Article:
Resurgens Impact Consulting

Activating potential for transformative social progress and healing

Are Federal Grants Right for My Nonprofit?


This past February, Betty took part in a panel discussing fundraising and federal grants through

The Association of Fundraising Professionals. AFP is a networking organization with chapters all over the world. It hosts networking events and other continuing education opportunities for professional fundraisers. The subject of the panel was federal grant funding and whether or not its right for your organization, and if it is a good fit, what makes a competitive application.

There are as many federal grants as there are nonprofits, and although federal grants often come with attractively large sums, they are notoriously tricky and it can be easy to bite off more than your organization can chew. Paramount to maintaining and developing an effective, sustainable nonprofit is consistent and realistic financial management. Federal institutions require that organizations demonstrate a proven track record not only of success in implementing programs, but also diverse and consistent funding and financial management.

So if your nonprofit is considering applying for federal funding, there are a few key questions you should ask to determine if you’re federal grant ready!

Does my organization have the capacity to manage a federal grant?

While your organization may not have to provide detailed reports for private foundation grants, federal funders will require detailed reports on how funding is spent, as well as how effective programs using that funding prove to be. It’s imperative to consider whether your organization realistically has the capacity to oversee and complete such reporting requirements, as they can often be time consuming and require the utmost attention to detail.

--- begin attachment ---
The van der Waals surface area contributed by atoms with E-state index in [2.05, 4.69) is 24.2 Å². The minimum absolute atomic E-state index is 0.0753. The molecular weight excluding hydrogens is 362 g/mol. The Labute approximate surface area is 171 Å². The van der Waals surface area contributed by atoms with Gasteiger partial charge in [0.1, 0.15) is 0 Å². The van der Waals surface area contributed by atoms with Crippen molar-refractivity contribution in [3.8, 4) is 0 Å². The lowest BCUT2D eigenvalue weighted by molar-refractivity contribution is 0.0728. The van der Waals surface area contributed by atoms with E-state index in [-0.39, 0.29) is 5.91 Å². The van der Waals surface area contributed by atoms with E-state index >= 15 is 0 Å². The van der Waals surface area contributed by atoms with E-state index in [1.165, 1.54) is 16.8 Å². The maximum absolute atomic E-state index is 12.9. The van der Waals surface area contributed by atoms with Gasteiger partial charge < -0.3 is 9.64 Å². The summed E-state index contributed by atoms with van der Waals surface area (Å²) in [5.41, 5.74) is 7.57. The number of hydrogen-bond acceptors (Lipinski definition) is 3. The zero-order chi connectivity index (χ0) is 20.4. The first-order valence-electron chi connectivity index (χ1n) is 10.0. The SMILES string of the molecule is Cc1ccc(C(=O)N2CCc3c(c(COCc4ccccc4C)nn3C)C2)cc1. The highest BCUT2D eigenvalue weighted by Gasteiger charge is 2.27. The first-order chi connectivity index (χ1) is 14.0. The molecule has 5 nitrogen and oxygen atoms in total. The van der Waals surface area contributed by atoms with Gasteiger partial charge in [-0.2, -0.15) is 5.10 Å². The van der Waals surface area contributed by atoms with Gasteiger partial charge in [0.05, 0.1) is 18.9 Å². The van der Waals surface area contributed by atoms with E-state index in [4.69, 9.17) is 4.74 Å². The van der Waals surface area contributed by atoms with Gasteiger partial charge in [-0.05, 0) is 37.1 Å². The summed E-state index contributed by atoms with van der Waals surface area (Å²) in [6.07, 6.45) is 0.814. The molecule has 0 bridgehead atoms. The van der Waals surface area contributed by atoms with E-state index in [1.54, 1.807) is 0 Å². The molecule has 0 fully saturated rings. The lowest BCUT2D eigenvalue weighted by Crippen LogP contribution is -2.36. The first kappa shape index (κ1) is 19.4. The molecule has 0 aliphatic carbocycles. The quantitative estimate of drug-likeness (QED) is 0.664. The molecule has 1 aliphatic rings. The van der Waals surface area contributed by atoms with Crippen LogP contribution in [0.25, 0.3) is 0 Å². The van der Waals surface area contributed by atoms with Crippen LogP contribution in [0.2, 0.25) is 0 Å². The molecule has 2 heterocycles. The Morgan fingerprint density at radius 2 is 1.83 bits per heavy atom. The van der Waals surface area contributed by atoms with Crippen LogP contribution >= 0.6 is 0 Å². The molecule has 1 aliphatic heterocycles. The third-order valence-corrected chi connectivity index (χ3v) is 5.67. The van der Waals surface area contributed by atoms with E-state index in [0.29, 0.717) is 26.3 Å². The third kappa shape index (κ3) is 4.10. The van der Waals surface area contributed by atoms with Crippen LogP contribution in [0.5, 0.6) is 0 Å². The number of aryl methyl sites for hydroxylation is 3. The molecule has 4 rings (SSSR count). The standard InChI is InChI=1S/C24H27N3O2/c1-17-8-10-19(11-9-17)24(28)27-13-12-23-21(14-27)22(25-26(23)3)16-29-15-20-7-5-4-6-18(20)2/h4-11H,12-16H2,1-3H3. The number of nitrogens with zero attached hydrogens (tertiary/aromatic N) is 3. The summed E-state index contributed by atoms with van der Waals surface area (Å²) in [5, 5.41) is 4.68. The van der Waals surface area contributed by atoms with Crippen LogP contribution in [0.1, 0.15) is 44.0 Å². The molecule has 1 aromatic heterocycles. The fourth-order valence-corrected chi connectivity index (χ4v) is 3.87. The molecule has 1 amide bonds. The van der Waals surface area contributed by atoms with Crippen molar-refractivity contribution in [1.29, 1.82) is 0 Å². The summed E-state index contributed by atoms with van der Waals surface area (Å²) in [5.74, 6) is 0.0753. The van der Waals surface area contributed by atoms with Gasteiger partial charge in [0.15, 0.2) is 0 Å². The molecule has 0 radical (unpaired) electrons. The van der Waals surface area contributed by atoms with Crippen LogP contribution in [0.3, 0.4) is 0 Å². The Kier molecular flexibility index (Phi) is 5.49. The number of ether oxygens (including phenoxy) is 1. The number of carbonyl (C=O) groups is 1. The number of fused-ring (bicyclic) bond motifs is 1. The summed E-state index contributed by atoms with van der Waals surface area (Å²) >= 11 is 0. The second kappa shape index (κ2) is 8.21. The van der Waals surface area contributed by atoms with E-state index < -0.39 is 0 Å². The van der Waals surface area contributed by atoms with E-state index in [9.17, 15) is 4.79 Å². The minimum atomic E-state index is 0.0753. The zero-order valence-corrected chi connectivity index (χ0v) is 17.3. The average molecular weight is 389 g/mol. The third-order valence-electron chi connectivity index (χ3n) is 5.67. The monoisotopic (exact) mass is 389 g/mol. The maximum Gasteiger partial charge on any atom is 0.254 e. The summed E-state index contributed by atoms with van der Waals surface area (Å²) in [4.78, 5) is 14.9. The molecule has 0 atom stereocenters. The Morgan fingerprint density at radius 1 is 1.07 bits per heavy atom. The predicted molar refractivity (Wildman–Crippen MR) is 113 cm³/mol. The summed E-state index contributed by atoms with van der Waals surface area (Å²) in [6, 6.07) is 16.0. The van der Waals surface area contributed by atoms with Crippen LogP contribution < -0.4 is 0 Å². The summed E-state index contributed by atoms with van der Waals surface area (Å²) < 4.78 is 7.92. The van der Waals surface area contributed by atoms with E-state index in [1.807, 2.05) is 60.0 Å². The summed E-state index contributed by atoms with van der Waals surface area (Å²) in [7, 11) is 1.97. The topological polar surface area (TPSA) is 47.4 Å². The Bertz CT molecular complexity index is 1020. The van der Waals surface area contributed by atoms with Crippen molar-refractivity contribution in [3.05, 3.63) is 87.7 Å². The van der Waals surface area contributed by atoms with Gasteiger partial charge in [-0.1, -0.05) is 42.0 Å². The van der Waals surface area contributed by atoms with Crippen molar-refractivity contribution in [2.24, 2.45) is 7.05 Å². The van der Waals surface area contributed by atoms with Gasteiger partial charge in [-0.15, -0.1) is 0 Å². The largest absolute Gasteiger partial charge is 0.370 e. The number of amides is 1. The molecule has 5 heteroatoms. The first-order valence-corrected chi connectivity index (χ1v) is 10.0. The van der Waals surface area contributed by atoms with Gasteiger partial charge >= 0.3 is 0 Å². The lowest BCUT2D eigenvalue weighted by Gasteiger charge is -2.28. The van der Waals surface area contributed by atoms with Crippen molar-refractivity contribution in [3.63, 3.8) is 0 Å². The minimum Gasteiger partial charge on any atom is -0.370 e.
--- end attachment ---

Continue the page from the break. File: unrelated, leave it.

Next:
Also to consider regarding capacity, is whether your organization is truly equipped to manage the often large sums of money that federal grants provide.

While big numbers can seem like a great resource for your organization, if those grants are too large for your organization  to realistically manage, it’s going to cause a lot more stress than relief.

Applying for a federal special program grant the size of your organization’s entire annual budget might advance your organization, but what’s more likely to happen is that it will add an exorbitant amount of stress through the sheer amount of management such a grant requires.

To get a better understanding of the requirements of managing federal funding click the link below.

https://www.govinfo.gov/app/details/CFR-2014-title2-vol1/CFR-2014-title2-vol1-part200

Is this project time sensitive?

Another thing to consider when deciding to apply for a federal grant is the timeline of the project. If you’re in need of money to quickly pull a project together, federal grants are not the place to look. It can be months before organizations can get their hands on money awarded from grants, and federal grants are no exception.